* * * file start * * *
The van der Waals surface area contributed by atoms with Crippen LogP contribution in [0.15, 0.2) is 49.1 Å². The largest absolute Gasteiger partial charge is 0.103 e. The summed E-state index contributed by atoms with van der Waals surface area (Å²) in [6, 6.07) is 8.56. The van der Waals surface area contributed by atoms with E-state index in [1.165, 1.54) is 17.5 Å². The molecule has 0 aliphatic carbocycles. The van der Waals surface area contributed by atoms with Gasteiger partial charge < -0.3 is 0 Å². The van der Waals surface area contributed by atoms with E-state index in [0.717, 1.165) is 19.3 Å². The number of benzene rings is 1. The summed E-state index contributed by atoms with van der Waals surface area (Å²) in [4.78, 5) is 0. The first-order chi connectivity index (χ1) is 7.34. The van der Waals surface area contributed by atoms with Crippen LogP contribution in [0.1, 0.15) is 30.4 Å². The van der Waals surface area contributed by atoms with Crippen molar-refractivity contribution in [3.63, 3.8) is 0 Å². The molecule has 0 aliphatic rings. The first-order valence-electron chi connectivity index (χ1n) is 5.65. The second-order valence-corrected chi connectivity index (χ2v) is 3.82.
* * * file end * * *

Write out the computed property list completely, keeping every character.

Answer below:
The van der Waals surface area contributed by atoms with Crippen LogP contribution in [0.15, 0.2) is 49.1 Å². The largest absolute Gasteiger partial charge is 0.103 e. The summed E-state index contributed by atoms with van der Waals surface area (Å²) in [6, 6.07) is 8.56. The van der Waals surface area contributed by atoms with E-state index in [1.165, 1.54) is 17.5 Å². The molecule has 0 aliphatic carbocycles. The van der Waals surface area contributed by atoms with Gasteiger partial charge < -0.3 is 0 Å². The van der Waals surface area contributed by atoms with E-state index in [0.717, 1.165) is 19.3 Å². The number of benzene rings is 1. The summed E-state index contributed by atoms with van der Waals surface area (Å²) in [4.78, 5) is 0. The first-order chi connectivity index (χ1) is 7.34. The van der Waals surface area contributed by atoms with Crippen LogP contribution in [0.1, 0.15) is 30.4 Å². The van der Waals surface area contributed by atoms with Crippen molar-refractivity contribution in [3.63, 3.8) is 0 Å². The molecule has 0 aliphatic rings. The first-order valence-electron chi connectivity index (χ1n) is 5.65. The second-order valence-corrected chi connectivity index (χ2v) is 3.82.